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Louis Cameron: THIS IS AMERICA

October 22 @ 12:00 pm December 14 @ 7:00 pm

Cameron works in various media including painting, photography, and text based conceptual works. The text works normally take the form of installations on walls, primarily focusing on African American voices and serves as a monument to Hip-Hop and Black music cultures. This exhibition features several large-scale, wall-mounted vinyl text pieces from his new series Hip Hop Onomatopoeia and the Excavation series. Hip Hop Onomatopoeia, a body of work that explores conversations on gun violence within Hip Hop music. The works are text-based, using the onomatopoeia of gunshots in hip-hop songs as their preference. Cameron’s use of onomatopoeia, or forming words based on associated sounds, results in emotionally resonant artworks.

A black vinyl poster with the text "BAKA! BLAOW!" on a grey wall.

A newly commissioned work I GOT TO HAVE IT is a monument to Hip-Hop and Black music and exemplifies the Excavation series. Written by Ed O.G. And Da Bulldogs (1991), I GOT TO HAVE IT. The piece will feature poetic text that peels back the layers of a hip hop song to reveal its connections to the history of Black culture. Indicative of Hip Hop’s sampling culture, the text will be composed of a source song and the song titles from which it is sampled. Notably, these sampled songs touch on key points in the lineage of Black music such as James Brown, Blues, and spirituals. The project will address urban realities and gun violence, the self- determination of the Black Power movement of the late 1960s, and feature African American spirituals like Wade in the Water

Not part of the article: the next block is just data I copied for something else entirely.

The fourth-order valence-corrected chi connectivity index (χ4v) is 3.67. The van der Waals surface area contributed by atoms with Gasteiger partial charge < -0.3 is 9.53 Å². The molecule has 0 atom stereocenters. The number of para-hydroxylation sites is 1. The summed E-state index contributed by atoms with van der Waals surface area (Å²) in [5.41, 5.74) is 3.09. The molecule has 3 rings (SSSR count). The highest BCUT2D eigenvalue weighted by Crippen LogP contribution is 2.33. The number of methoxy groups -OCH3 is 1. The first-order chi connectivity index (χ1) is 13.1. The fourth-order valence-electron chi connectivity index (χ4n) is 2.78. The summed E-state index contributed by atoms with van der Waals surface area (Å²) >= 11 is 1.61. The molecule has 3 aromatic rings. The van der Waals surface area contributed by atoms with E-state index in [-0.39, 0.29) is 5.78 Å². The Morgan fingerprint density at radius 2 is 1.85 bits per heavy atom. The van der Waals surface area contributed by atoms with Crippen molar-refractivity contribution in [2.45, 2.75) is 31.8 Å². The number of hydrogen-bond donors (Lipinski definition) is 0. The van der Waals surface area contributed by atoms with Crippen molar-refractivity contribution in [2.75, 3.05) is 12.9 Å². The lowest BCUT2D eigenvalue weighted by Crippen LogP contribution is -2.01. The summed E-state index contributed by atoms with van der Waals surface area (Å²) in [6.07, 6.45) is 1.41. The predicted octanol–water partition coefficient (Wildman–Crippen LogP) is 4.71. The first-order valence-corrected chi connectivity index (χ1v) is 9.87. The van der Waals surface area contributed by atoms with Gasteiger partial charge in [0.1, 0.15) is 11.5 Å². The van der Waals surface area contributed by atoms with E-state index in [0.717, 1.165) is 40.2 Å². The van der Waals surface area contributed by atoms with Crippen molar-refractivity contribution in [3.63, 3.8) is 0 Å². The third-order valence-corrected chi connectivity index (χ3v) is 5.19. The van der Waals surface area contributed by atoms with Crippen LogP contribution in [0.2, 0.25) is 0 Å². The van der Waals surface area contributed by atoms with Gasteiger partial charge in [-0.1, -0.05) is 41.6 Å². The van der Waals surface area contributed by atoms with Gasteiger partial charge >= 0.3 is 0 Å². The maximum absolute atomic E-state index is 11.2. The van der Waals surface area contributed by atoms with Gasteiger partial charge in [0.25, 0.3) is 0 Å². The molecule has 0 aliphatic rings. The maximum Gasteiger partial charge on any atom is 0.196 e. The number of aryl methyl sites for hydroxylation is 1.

Additionally, the Media Art Gallery projection room will present a companion exhibition of Cameron’s “The I AM… Portfolio,” a group of posters addressing the recent violence against Black men and disregard for their lives in America. The title refers to rally calls and protest chants from the 1960s to the present. While violence against Black people is center stage in the current American cultural conversation, presenting a project by Black male artists – including Sanford Biggers, Rashid Johnson, and Shaun Leonardo, among others – offers valuable insights and counter representation.

Louis Cameron was born in Columbus, Ohio, USA; lives and works in Berlin, Germany.  He earned a B.F.A. from the University of Southern California in Los Angeles, and an M.F.A. from Tyler School of Art, Temple University in Philadelphia.

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